We consider the setup of Lippert et al. (2011), where:

  • $y\in\mathbb{R}^n$ is a response vector with values for $n$ samples,
  • $X\in\mathbb{R}^{n\times d}$ is a matrix with data of $d$ covariates (fixed effects) in the same $n$ samples,
  • $K\in\mathbb{R}^{n\times n}$ is a positive semi-definite sample similarity matrix, scaled such that $\mathrm{tr}(K)=n$,
  • $\mu$ is an (unknown) overall mean parameter,
  • $\beta\in\mathbb{R}^d$ is the (unknown) vector of fixed effect weights,
  • $\sigma^2$ is the (unknown) variance explained by $K$,
  • $\sigma_e^2$ is the (unknown) residual error variance,
  • $\delta = \frac{\sigma_e^2}{\sigma^2}$ is the variance ratio,

and $y$ is distributed as

\[y \sim N\bigl(\mu + X\beta, \sigma^2 K + \sigma_e^2 I\bigr) = N\bigl( \mu + X\beta, \sigma^2 (K + \delta I)\bigr)\]

where $N$ denotes a multivariate normal distribution.

By adding a column of ones to $X$ we can absorb the parameter $\mu$ in the vector of fixed effect weights $\beta$. High-level functions in this package all accept a parameter mean=true which will call this operation:

create_covariate_matrix(X; mean = true, n = 1)

Create the covariate matrix from the provided covariates with an intercept column if mean=true.

Low-level functions all work with the model where $\mu$ is not explicitly modelled and the unknown parameters are $(\beta,\sigma^2,\delta)$. If mean=true then in the output the overall estimated mean corresponds to the first element $\beta[1]$.

The parameters $(\beta,\sigma^2,\delta)$ are estimated by maximum-likelihood (or restricted maximum-likelihood, see below), that is, by minimizing the negative log-likelihood function

\[\mathcal{L} = \log\det\bigl[ \sigma^2 (K + \delta I) \bigr] + \frac1{\sigma^2} \bigl\langle y-X\beta, (K + \delta I)^{-1} (y-X\beta)\bigr\rangle,\]

where $\langle u,v\rangle=u^Tv=\sum_{i=1}^n u_i v_i$ is the usual inner product on $\mathbb{R}^n$; note that for any matrix $A\in\mathbb{R}^{n\times n}$ and vectors $u,v \in \mathbb{R]^n$, $\langle u,Av\rangle=\mathrm{tr}(vu^TA)$.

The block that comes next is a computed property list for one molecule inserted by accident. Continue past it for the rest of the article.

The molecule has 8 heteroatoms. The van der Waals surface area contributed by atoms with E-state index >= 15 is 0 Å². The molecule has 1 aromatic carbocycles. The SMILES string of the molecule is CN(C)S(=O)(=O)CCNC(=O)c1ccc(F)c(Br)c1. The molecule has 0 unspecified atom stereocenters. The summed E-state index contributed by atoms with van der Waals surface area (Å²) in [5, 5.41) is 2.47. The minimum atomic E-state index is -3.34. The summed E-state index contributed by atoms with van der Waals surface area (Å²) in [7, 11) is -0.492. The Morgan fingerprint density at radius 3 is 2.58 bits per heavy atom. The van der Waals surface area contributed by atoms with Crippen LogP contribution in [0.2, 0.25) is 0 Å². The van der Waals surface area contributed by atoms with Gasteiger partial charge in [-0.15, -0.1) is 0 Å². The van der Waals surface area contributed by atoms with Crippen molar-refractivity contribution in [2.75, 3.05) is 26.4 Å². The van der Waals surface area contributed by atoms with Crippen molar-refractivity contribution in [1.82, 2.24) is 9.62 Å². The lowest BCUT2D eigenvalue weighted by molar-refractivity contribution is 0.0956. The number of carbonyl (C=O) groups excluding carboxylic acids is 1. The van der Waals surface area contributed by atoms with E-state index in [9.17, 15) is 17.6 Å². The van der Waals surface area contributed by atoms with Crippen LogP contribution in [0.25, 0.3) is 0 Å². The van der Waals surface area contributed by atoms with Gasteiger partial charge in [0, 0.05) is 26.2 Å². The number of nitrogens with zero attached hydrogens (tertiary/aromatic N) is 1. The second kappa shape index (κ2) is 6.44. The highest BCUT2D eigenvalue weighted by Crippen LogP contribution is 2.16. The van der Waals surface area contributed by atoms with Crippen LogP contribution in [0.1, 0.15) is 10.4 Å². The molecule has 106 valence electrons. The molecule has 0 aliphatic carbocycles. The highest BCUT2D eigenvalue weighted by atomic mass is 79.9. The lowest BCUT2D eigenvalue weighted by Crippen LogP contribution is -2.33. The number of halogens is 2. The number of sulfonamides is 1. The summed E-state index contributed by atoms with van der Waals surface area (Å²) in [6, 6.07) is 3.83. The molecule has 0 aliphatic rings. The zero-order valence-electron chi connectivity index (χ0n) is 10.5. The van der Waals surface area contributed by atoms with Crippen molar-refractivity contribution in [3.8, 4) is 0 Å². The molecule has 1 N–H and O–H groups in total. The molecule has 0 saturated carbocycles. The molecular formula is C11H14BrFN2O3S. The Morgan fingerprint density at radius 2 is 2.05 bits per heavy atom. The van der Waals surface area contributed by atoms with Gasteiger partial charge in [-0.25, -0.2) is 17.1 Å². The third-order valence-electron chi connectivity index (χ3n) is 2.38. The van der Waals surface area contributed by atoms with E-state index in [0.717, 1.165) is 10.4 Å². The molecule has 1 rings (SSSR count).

Analytic expressions for the maximum-likelihood estimates $\hat{\beta}$ and $\hat{\sigma}^2$ as a function of $\delta$ are easy to obtain:

\[\begin{aligned} \hat\beta &= \bigl[ X^T(K+\delta I)^{-1}X\bigr]^{-1} X^T(K+\delta I)^{-1} y \\ \hat{\sigma}^2 &= \frac1n \bigl\langle y-X\hat\beta, (K+\delta I)^{-1} (y-X\hat\beta)\bigr\rangle, \end{aligned}\]

Plugging these expressions into the negative log-likelihood results in a (non-convex) function of the parameter $\delta$, which upto an additive constant is given by:

\[\mathcal{L}(\delta) = \log\det (K+\delta I) + n \log \hat{\sigma}^2\]

In Lippert et al. (2011), the eigenvalue decomposition of $K$ is used to increase the efficiency of evaluating $\mathcal{L}(\delta)$, and thereby speed up the process of finding the maximum-likelihood estimate $\hat\delta$. However, their method still expresses the evaluation of $\hat\beta(\delta)$ as the solution of a linear system (if the number of covariates $d>1$). This implies that the gradient of $\mathcal{L}(\delta)$ cannot be computed using automatic differentiation, which means that only gradient-free optimization algorithms can be used (Lippert et al. (2011) used a basic grid-based search).

Instead, FaST-LMM light first uses the singular value decomposition of the fixed effects matrix $X$ to express the negative log-likelihood on the space orthogonal to the columns of $X$ (in other words, uses restricted maximum likelihood). Then the spectral decomposition of $K$ on the restricted space is used in the same manner as in the original FaST-LMM method, which results in a restricted negative log-likelihood function $\mathcal{L}_R(\delta)$ whose gradient can be evaluated using automatic differentiation.